Social media has changed the world we operate in across the board. No clearer is this than when something goes ‘viral’ for the wrong reasons. Social analytics can help keep tabs on your client’s online reputation and if something does go ‘off rails’, breaking bad news to clients can be softened, when it’s backed up by social insight. The data is there and you can develop solutions to get back on track.
Monitoring Mentions for Mayhem
As the saying goes, “an ounce of prevention is worth a pound of cure”, and social media acts as an extreme amplification of what can happen when brands do not heed this advice. On the bright side, online avenues, such as social analytics can offer a lot of warning.
Monitoring brand health is necessary and priceless when it comes to heading off a crisis. Social insight can alert brands to so much, and they can help understanding not only what is happening, but also why it is happening as well.
It does this by capturing customer experience data from all kinds of structured and unstructured sources, including social sites, news, reviews, blogs, forums and internal CRM or whatever other proprietary intel a brand has – then aggregating and analyzing it. All in real-time.
These monitoring processes typically involve triggered alerts and other indicators . . .
Brand Health Indicators
With an analyst at the helm, a brand can monitor its health by setting alerts and exploring the tool daily to watch for a number of indicators, including:
- Trending conversations. These can reveal unmet needs and/or trouble spots that are taking center stage in conversations happening in your category and/or specifically about your brand.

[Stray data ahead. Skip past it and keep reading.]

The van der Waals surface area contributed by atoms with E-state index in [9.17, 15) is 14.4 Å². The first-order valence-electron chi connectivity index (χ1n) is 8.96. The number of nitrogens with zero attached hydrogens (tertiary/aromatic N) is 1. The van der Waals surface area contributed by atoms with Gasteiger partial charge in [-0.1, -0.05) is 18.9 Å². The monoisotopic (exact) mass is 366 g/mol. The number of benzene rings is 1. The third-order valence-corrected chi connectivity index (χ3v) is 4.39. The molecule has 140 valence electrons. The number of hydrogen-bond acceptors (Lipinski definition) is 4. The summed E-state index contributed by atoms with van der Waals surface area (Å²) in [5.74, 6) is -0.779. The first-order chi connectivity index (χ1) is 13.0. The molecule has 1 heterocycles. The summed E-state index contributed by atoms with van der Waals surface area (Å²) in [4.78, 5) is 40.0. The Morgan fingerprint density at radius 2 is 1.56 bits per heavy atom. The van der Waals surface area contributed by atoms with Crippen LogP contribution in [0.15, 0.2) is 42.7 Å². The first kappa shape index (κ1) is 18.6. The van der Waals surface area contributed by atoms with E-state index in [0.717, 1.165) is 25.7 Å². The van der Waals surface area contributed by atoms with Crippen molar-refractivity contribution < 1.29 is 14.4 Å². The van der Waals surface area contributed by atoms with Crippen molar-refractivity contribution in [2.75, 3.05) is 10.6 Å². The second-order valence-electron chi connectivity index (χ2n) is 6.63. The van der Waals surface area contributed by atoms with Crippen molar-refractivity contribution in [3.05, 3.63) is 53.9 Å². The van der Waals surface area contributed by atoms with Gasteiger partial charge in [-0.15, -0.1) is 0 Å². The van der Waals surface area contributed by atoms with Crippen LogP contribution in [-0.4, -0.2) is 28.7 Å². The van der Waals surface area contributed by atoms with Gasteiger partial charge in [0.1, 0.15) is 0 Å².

- Sudden spike in brand mentions. This could be good or bad, depending on what’s driving it. Being able to hop into a tool and sort that out – and quickly, matters.
- Precipitous dive in sentiment. Same goes for sentiment – when wondering why a brand is losing consumer love, sorting out why very quickly is paramount.
That said, “fast” is irrelevant if the insight isn’t accurate, so be sure to watch for that.
Understanding how consumers talk about your brand, and your category, on a consistent basis is critical to any brand health strategy. Because even when things are good, you want them to stay that way. So, beyond trends, spikes and dives, it’s equally important to:
- Monitor brand perception across all customer feedback channels in real-time
- Capture conversational context behind each scenario, to fully understand what is shaping consumer opinion
- Track brand sentiment and conversation volume over time to see if things are getting better or worse
All of this intel informs a brand baseline to compare things against. It also offers the factual data you’ll need to support any delicate conversations required.
Benchmarking Social Insight
In NetBase, having the ability to see up to 51 months of your brand’s online activity offers brands and agencies a huge advantage. Having a factual account of what is happening and the ability to track it back to WHY makes all the difference. It is essential to have facts to flesh out your narrative and have them form the foundation of your presentation.